|fidesquaerens (fidesquaerens) wrote,|
@ 2011-11-21 07:39 pm UTC
Taylor Lautner gets the award for best performance here. And I say that as an avowed member of Team Edward. The situations he had to face were really quite interesting, and he pulled it off really well, so that his final decision to imprint with Bella's daughter (forget her name) was really quite touching. Kristen Stewart's acting skill has also really grown by leaps and bounds, so that her choices likewise were believable.
Speaking of Bella's character, Breaking Dawn reminded me of a train of thought that has occurred to me several times, certainly since New Moon, and I think I saw it back in the original Twilight as well: Bella is pretty much the textbook definition for the anti-virtuous person in Aristotle. In the Nicomachean Ethics Aristotle tells us that the virtuous (good) person is the person who behaves in the right way, at the right time, etc. This standard takes our personal character into consideration but we don't get to define what's right. So for example, Mr. Monk climbing up a ladder might be a supreme act of bravery whereas for most people it's no big deal. We have to act in the way that is appropriate given the situation and our character. One of Aristotle's big things is that we're supposed to avoid the two extremes – but of course what is extreme will vary based on the situation and the individual.
If you've sat through an intro-ethics class and learned the doctrine of the mean, then perhaps Twilight screams out as an example of the kind of analysis Aristotle was talking about. You have werewolves, on the one hand, who are warm and feel emotion too keenly; and on the other hand, you have werewolves who are too removed from situation. You have dichotomies in skin tone, body temp, etc. And then you have humans stuck in the middle. Which is precisely where they are supposed to be, it seems. Edmund regularly talks about being a vampire as a curse that he would not wish on anyone; and even Jacob recognizes that being a werewolf means he lacks a certain choice. Certainly he thinks being a human is best for Bella.
Now, an Aristotelian could make the case that both Edmund and Jacob are mistaken. For Bella, turning into a vampire might be the way to embrace the good; as she says at the end of (I think) Eclipse, she has been literally stumbling through life. I was all prepared to make that kind of analysis. But then in Breaking Dawn, Bella goes and shows how given to extremes she is once again. When she gets pregnant, Bella refuses to even consider aborting the baby. Now, think what you will about abortion (and I could do a whole post on Bella's pregnancy), the fact that she is willing to face death as an almost certainty in order to have a child is an… extreme act, to put it mildly. It's all the worse given that she did not intend to get pregnant, and in earlier movies was willing to give up procreation in order to become immortal.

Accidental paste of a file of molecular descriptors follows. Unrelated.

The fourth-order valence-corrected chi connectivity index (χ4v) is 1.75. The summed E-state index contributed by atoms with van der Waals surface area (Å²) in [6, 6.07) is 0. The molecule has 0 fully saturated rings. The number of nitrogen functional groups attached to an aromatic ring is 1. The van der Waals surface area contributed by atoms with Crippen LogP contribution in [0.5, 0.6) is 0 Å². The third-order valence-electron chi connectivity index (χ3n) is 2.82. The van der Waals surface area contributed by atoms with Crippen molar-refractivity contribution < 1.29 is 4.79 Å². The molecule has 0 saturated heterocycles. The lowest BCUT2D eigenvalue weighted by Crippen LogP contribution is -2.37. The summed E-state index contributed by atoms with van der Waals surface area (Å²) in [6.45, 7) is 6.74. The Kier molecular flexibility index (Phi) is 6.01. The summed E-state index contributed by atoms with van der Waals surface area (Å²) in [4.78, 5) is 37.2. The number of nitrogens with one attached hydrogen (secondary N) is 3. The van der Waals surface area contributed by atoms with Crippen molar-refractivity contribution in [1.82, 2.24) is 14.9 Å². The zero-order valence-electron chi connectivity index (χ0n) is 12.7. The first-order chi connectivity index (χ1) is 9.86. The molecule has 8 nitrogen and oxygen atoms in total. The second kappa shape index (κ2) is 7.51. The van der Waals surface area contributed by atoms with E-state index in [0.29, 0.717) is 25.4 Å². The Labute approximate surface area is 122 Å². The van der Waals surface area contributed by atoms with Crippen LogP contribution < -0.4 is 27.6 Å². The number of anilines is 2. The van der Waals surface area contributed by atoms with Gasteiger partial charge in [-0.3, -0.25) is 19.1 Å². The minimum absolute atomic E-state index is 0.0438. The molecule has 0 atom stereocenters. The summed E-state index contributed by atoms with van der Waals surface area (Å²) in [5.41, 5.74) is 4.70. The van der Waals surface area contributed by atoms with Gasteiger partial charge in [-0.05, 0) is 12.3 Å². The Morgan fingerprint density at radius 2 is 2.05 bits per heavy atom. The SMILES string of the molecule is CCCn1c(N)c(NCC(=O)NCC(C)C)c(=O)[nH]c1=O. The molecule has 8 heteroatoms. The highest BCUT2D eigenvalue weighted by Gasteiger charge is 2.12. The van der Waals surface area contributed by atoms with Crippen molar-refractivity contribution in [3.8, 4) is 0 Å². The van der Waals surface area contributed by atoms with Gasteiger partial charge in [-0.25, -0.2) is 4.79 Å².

On a related note, Edward's defensiveness definitely crossed a line for me, from slightly obsessive protecting to full-out abusive (or at least extremely controlling) behavior. What did it was his reaction to Bella's pregnancy. When he finds out about the child, his "concern" is for her – but the concern really read like an attempt to control her destiny. I didn't see any awareness that Bella was her own adult who could make her own decisions. Nor did Edmund seem concerned at all for his child. This was not two parents deciding whether to carry a child to term, which could conceivably be a case of competing parental rights (to say nothing of fetal rights, past a certain point of development). Rather, it was Edward saying that Bella had to survive – she no longer had a choice in the matter. The attempt at control/blow-up/apology cycle was one I think entirely too many survivors of DV would find familiar.
The one criticism I can really make of the movie as a movie was that it relied too much on the other parts. I don't think it would have made sense to people that weren't already fairly familiar with the characters and backstories. Even for me, it felt like the beginning was a bit rushed. Still, once I got into I,t it was pretty enjoyable – as enjoyable as I usually find Twilight, at any event!